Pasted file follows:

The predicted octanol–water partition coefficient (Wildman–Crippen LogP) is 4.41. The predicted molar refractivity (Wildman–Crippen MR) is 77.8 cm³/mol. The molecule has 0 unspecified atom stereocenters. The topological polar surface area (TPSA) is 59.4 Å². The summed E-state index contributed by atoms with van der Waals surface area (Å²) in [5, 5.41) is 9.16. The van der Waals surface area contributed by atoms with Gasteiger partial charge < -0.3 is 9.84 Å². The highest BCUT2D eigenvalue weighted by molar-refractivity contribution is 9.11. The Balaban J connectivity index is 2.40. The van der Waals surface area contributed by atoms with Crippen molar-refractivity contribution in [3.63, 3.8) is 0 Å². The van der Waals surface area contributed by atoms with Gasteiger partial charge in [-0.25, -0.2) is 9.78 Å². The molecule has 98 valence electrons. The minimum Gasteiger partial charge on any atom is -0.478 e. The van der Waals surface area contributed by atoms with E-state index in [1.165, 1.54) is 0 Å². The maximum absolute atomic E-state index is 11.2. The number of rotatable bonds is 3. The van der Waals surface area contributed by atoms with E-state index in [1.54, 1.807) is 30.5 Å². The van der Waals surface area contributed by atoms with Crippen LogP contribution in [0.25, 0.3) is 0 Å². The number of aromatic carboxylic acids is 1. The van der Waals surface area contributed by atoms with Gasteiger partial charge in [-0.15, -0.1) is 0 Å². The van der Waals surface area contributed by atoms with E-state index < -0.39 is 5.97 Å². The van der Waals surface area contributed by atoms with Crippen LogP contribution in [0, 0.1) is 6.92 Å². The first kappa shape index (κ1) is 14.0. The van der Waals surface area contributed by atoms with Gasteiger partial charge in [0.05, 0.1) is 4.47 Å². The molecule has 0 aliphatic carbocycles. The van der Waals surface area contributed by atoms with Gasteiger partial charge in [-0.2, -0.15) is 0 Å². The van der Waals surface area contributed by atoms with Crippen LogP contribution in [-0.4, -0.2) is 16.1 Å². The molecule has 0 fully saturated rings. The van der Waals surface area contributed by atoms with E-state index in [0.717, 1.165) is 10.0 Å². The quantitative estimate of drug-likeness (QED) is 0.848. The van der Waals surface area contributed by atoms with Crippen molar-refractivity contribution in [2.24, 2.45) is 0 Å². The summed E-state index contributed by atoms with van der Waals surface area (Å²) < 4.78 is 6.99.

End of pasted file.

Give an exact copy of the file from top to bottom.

The predicted octanol–water partition coefficient (Wildman–Crippen LogP) is 4.41. The predicted molar refractivity (Wildman–Crippen MR) is 77.8 cm³/mol. The molecule has 0 unspecified atom stereocenters. The topological polar surface area (TPSA) is 59.4 Å². The summed E-state index contributed by atoms with van der Waals surface area (Å²) in [5, 5.41) is 9.16. The van der Waals surface area contributed by atoms with Gasteiger partial charge < -0.3 is 9.84 Å². The highest BCUT2D eigenvalue weighted by molar-refractivity contribution is 9.11. The Balaban J connectivity index is 2.40. The van der Waals surface area contributed by atoms with Crippen molar-refractivity contribution in [3.63, 3.8) is 0 Å². The van der Waals surface area contributed by atoms with Gasteiger partial charge in [-0.25, -0.2) is 9.78 Å². The molecule has 98 valence electrons. The minimum Gasteiger partial charge on any atom is -0.478 e. The van der Waals surface area contributed by atoms with E-state index in [1.165, 1.54) is 0 Å². The maximum absolute atomic E-state index is 11.2. The number of rotatable bonds is 3. The van der Waals surface area contributed by atoms with E-state index in [1.54, 1.807) is 30.5 Å². The van der Waals surface area contributed by atoms with Crippen LogP contribution in [0.25, 0.3) is 0 Å². The number of aromatic carboxylic acids is 1. The van der Waals surface area contributed by atoms with Gasteiger partial charge in [-0.15, -0.1) is 0 Å². The van der Waals surface area contributed by atoms with E-state index < -0.39 is 5.97 Å². The van der Waals surface area contributed by atoms with Crippen LogP contribution in [0, 0.1) is 6.92 Å². The first kappa shape index (κ1) is 14.0. The van der Waals surface area contributed by atoms with Gasteiger partial charge in [0.05, 0.1) is 4.47 Å². The molecule has 0 aliphatic carbocycles. The van der Waals surface area contributed by atoms with Gasteiger partial charge in [-0.2, -0.15) is 0 Å². The van der Waals surface area contributed by atoms with Crippen LogP contribution in [-0.4, -0.2) is 16.1 Å². The molecule has 0 fully saturated rings. The van der Waals surface area contributed by atoms with E-state index in [0.717, 1.165) is 10.0 Å². The quantitative estimate of drug-likeness (QED) is 0.848. The van der Waals surface area contributed by atoms with Crippen molar-refractivity contribution in [2.24, 2.45) is 0 Å². The summed E-state index contributed by atoms with van der Waals surface area (Å²) < 4.78 is 6.99.